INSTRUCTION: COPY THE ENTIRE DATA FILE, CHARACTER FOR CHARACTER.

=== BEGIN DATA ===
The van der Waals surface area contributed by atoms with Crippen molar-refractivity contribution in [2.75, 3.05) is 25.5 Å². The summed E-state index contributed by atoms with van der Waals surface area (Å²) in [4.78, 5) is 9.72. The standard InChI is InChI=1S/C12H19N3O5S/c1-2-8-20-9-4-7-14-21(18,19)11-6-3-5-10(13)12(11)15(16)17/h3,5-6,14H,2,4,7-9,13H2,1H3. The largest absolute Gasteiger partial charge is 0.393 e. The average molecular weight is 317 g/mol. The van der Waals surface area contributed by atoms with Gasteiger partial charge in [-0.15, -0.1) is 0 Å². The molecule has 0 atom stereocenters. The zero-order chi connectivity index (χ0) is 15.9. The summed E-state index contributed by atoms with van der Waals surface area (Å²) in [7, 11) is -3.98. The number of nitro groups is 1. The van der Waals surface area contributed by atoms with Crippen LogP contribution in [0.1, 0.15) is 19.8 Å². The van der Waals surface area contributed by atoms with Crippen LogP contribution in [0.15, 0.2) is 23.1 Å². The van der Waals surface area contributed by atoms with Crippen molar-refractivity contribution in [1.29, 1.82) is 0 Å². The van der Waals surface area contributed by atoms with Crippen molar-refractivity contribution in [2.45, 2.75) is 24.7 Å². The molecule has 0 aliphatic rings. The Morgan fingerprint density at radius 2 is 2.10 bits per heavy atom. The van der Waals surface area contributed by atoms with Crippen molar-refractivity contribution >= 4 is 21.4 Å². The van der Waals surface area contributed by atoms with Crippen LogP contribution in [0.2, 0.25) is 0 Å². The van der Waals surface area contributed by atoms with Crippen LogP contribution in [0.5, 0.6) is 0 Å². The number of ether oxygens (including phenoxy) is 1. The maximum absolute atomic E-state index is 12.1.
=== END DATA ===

The van der Waals surface area contributed by atoms with Crippen molar-refractivity contribution in [2.75, 3.05) is 25.5 Å². The summed E-state index contributed by atoms with van der Waals surface area (Å²) in [4.78, 5) is 9.72. The standard InChI is InChI=1S/C12H19N3O5S/c1-2-8-20-9-4-7-14-21(18,19)11-6-3-5-10(13)12(11)15(16)17/h3,5-6,14H,2,4,7-9,13H2,1H3. The largest absolute Gasteiger partial charge is 0.393 e. The average molecular weight is 317 g/mol. The van der Waals surface area contributed by atoms with Gasteiger partial charge in [-0.15, -0.1) is 0 Å². The molecule has 0 atom stereocenters. The zero-order chi connectivity index (χ0) is 15.9. The summed E-state index contributed by atoms with van der Waals surface area (Å²) in [7, 11) is -3.98. The number of nitro groups is 1. The van der Waals surface area contributed by atoms with Crippen LogP contribution in [0.1, 0.15) is 19.8 Å². The van der Waals surface area contributed by atoms with Crippen LogP contribution in [0.15, 0.2) is 23.1 Å². The van der Waals surface area contributed by atoms with Crippen molar-refractivity contribution in [1.29, 1.82) is 0 Å². The van der Waals surface area contributed by atoms with Crippen molar-refractivity contribution in [2.45, 2.75) is 24.7 Å². The molecule has 0 aliphatic rings. The Morgan fingerprint density at radius 2 is 2.10 bits per heavy atom. The van der Waals surface area contributed by atoms with Crippen molar-refractivity contribution >= 4 is 21.4 Å². The van der Waals surface area contributed by atoms with Crippen LogP contribution in [0.2, 0.25) is 0 Å². The van der Waals surface area contributed by atoms with Crippen LogP contribution in [0.5, 0.6) is 0 Å². The number of ether oxygens (including phenoxy) is 1. The maximum absolute atomic E-state index is 12.1.